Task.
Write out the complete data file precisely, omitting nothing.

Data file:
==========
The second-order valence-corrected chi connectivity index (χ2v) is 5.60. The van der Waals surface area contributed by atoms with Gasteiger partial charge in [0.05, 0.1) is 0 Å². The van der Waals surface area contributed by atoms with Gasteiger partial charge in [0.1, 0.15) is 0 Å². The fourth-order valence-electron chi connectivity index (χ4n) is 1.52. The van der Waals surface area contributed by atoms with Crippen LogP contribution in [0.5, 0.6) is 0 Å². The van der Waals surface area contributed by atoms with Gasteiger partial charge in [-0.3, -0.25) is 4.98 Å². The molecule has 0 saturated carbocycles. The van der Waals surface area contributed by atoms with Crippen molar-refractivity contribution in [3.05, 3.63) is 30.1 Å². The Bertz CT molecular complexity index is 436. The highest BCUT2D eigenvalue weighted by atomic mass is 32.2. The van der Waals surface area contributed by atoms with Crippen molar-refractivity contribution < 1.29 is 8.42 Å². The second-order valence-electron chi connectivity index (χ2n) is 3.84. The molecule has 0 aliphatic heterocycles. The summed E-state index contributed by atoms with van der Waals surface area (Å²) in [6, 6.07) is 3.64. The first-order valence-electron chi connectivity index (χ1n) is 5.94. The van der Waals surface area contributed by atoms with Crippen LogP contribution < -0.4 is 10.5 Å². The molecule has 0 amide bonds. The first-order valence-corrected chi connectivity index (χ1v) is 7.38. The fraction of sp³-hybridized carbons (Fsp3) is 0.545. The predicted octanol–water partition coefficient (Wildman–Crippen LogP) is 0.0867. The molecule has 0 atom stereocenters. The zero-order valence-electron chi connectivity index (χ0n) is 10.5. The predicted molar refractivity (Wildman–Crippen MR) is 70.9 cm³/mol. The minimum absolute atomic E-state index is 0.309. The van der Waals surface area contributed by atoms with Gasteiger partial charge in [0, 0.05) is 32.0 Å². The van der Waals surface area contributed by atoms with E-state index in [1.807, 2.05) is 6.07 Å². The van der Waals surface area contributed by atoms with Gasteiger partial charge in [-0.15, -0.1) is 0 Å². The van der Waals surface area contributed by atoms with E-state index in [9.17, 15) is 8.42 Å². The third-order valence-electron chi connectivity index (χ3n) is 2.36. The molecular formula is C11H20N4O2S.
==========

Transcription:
The second-order valence-corrected chi connectivity index (χ2v) is 5.60. The van der Waals surface area contributed by atoms with Gasteiger partial charge in [0.05, 0.1) is 0 Å². The van der Waals surface area contributed by atoms with Gasteiger partial charge in [0.1, 0.15) is 0 Å². The fourth-order valence-electron chi connectivity index (χ4n) is 1.52. The van der Waals surface area contributed by atoms with Crippen LogP contribution in [0.5, 0.6) is 0 Å². The van der Waals surface area contributed by atoms with Gasteiger partial charge in [-0.3, -0.25) is 4.98 Å². The molecule has 0 saturated carbocycles. The van der Waals surface area contributed by atoms with Crippen molar-refractivity contribution in [3.05, 3.63) is 30.1 Å². The Bertz CT molecular complexity index is 436. The highest BCUT2D eigenvalue weighted by atomic mass is 32.2. The van der Waals surface area contributed by atoms with Crippen molar-refractivity contribution < 1.29 is 8.42 Å². The second-order valence-electron chi connectivity index (χ2n) is 3.84. The molecule has 0 aliphatic heterocycles. The summed E-state index contributed by atoms with van der Waals surface area (Å²) in [6, 6.07) is 3.64. The first-order valence-electron chi connectivity index (χ1n) is 5.94. The van der Waals surface area contributed by atoms with Crippen LogP contribution < -0.4 is 10.5 Å². The molecule has 0 amide bonds. The first-order valence-corrected chi connectivity index (χ1v) is 7.38. The fraction of sp³-hybridized carbons (Fsp3) is 0.545. The predicted octanol–water partition coefficient (Wildman–Crippen LogP) is 0.0867. The molecule has 0 atom stereocenters. The zero-order valence-electron chi connectivity index (χ0n) is 10.5. The predicted molar refractivity (Wildman–Crippen MR) is 70.9 cm³/mol. The minimum absolute atomic E-state index is 0.309. The van der Waals surface area contributed by atoms with Gasteiger partial charge in [0, 0.05) is 32.0 Å². The van der Waals surface area contributed by atoms with E-state index in [1.807, 2.05) is 6.07 Å². The van der Waals surface area contributed by atoms with Gasteiger partial charge in [-0.15, -0.1) is 0 Å². The van der Waals surface area contributed by atoms with E-state index in [9.17, 15) is 8.42 Å². The third-order valence-electron chi connectivity index (χ3n) is 2.36. The molecular formula is C11H20N4O2S.